Can People Change?

Can People Change?

Amelia Gayle '23, Writer

“Can people change?” Is a question that often provokes strong responses from either side. Some people adamantly believe that a person is the way they are and they will remain that way for the rest of their life, others rebut with the acknowledgement of education, spiritual awakenings, or general life experiences being sufficient enough to push someone to become a different person. People, in my opinion, can change, but not always for the better. I believe it is impossible to experience life and remain completely stagnant, especially during significant periods of growth such as college, your first relationship, and so on. As a person learns and grows, whether through education or experience, they are constantly changing their perspective of the world, whether they realize it or not.


I don’t belive I have ever returned from summer vacation to find all of my friends to be the same as I left them. Being away from an environment where you spend the majority of the year and separating yourself from your peers for three months often results in a shift in perspective. Perhaps you traveled to a new country and became aware of a completely different way of life, or maybe you took a course in a subject you’d never studied before and learned something new. Regardless, putting yourself in an environment that you would not normally be a part of causes change because you naturally assimilate.


When I was thirteen, I went to China for two weeks and I changed drastically. I went to Shanghai and some rural villages outside of the city. At thirteen, I was still figuring out who I was, which, combined with the complete culture shock I experienced while there, forced me to become more aware of people and cultures other than my own. As obvious as it may sound, eating completely new foods almost every day, meeting people at Dwight Shanghai who have lived vastly different lives than mine, and seeing how people lived in thousand-year-old villages prompted me to reflect on myself and my life.I became acutely aware of the privilege I have of living in a city with electricity and plumbing, of living under a government that allows me to freely express myself, and of eventually working under a market that will allow me to pursue a career of my choice. My time in China was not bad; in fact, I would like to return and see more of the country; it was just different, and when I returned to New York City, I felt entirely different. I felt more inclined to branch out and meet new people, to educate myself on different cultures and countries, and to learn about history.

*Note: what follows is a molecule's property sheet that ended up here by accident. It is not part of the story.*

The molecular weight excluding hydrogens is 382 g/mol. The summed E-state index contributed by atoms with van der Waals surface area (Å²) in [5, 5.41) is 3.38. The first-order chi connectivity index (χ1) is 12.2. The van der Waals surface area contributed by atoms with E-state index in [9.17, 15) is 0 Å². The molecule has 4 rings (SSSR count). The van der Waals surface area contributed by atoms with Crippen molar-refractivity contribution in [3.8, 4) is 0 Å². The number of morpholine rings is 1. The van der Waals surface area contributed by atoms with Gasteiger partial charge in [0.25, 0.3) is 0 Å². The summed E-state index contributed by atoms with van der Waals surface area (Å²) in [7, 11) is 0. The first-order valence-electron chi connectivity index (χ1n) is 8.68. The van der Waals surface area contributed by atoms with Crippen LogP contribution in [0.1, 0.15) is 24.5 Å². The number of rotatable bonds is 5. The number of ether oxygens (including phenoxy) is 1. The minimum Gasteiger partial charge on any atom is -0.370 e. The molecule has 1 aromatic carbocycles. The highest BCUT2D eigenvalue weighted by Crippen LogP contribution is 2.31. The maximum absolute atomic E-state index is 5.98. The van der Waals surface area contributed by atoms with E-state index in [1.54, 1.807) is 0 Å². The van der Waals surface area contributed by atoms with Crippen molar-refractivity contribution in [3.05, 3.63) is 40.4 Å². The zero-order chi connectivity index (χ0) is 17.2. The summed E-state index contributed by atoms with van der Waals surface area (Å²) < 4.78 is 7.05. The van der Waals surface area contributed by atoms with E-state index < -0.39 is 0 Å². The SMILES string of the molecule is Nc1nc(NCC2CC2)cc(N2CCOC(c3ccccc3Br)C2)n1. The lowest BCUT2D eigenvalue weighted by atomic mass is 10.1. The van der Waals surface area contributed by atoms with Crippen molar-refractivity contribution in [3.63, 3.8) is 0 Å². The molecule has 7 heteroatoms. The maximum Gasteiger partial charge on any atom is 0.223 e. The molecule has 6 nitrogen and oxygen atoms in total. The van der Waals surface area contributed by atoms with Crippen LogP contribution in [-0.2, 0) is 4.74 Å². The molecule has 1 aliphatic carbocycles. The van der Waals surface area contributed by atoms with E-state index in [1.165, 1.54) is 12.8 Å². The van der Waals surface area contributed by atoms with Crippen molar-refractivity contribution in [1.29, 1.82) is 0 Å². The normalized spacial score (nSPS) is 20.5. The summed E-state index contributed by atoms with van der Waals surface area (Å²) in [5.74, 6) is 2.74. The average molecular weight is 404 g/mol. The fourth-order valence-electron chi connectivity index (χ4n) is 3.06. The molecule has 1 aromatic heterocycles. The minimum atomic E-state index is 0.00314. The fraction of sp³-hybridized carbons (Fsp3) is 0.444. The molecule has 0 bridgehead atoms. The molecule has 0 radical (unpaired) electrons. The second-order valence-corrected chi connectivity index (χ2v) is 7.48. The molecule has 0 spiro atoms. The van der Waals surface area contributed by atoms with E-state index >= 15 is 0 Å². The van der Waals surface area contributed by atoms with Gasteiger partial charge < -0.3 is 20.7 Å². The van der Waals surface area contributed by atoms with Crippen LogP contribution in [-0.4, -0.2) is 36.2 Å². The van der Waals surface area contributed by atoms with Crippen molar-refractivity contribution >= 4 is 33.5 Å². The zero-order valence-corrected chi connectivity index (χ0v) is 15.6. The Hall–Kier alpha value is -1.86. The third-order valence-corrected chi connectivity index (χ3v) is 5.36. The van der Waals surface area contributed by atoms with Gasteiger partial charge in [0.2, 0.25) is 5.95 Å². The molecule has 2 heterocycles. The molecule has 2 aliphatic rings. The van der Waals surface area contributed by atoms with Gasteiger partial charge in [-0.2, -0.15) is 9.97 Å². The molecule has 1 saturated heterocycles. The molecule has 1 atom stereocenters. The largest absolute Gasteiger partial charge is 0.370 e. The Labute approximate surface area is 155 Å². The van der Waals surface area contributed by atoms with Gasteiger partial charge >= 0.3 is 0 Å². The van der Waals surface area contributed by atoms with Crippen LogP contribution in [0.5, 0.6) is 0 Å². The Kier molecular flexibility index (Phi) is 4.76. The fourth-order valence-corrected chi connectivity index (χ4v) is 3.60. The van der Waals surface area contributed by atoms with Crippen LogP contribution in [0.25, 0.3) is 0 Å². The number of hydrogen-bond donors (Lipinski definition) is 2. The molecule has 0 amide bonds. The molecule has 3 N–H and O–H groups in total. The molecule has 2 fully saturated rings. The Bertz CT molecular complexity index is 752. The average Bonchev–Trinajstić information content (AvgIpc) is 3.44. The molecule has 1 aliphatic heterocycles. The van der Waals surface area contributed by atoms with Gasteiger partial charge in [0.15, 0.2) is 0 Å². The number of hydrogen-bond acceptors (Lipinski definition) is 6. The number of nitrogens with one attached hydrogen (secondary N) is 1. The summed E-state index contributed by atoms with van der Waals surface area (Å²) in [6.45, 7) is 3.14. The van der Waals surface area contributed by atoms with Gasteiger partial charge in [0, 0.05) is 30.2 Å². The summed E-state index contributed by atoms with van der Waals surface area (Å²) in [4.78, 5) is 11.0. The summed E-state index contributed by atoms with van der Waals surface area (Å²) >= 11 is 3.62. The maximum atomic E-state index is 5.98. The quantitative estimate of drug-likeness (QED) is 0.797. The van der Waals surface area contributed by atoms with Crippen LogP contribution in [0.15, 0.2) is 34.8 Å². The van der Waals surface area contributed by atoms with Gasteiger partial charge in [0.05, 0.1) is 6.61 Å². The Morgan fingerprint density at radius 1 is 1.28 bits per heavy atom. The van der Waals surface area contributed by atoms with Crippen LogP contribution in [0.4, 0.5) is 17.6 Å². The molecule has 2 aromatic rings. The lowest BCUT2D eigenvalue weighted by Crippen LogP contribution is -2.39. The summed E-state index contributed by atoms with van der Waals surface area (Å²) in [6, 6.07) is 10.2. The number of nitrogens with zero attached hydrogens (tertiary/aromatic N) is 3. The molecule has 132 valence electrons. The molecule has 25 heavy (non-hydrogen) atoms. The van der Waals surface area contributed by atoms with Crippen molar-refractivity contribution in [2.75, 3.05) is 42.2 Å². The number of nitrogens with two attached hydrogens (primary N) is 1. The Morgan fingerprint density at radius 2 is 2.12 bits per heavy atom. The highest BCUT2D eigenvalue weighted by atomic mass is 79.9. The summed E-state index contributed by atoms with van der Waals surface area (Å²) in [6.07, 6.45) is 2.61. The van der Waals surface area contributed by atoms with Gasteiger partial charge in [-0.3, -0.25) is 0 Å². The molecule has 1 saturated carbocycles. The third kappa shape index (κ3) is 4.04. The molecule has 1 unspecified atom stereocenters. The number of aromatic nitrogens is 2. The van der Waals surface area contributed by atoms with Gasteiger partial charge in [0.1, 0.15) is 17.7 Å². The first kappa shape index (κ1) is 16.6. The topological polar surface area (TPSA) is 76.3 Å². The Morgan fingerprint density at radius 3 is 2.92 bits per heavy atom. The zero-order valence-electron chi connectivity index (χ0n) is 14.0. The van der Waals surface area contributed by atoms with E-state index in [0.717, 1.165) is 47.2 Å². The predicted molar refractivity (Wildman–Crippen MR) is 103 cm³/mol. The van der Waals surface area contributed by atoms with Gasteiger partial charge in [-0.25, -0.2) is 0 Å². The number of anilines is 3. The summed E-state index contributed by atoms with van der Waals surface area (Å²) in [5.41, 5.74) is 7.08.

When people discuss change, I believe the first question that comes to mind is, “Can someone change after cheating on their partner?” I don’t like this being used as a starting point for a conversation about change because each person and each relationship is unique;  the motivations of someone cheating on their partner will always be different. The feelings of distrust, confusion, and anxiety that accompany discovering you’ve been cheated on are very real, and it’s all too easy to lash out at your partner, telling them how they’re a horrible evil person and how you hope they will never be happy again. However, I believe it is critical to understand how age and maturity play a role. When a sixteen-year-old has never been in a relationship, is unsure of what they want, is confused about their sexuality, or whatever the situation is, they may not fully consider what they’re doing. That doesn’t make it right, but it also doesn’t make them a bad person in general. According to what I’ve seen and experienced, being confronted for cheating has a profound impact on the perpetrator, regardless of how dramatic or mature the confrontation is. What they take away from that interaction will differ. Hopefully, they become acutely aware of how their actions harmed their relationship and work to avoid repeating the pattern in the future. However, it’s entirely possible that they don’t care. This is precisely why I dislike using this conversation as the foundation for discussions about change; every relationship dynamic and person is different, and someone can only change in that context if they make a conscious effort to do so.


Change that occurs unconsciously, in my opinion, is the most interesting type of change. I’ll be scrolling through my camera roll looking for an old photo, and I’ll remember that “era” of my life. As a junior in high school, I discover that I am a completely different person than I was as a sophomore; myself in May is not the same as myself in September. But I don’t realize it until I unintentionally reflect on it. What causes it if I’m not consciously telling myself to change? I believe it is simply living life. My perspective on everything, especially as a teenager, is constantly shifting. I am constantly learning new things, whether it is social things like determining which people are actually my friends versus people who are conditional friends, or more intense things like watching war in Ukraine from my couch. 


I believe that people can change and that it is unrealistic to believe that one person will remain the same for the rest of their lives. This transformation can occur in a variety of ways, whether conscious or unconscious, experiential or educational.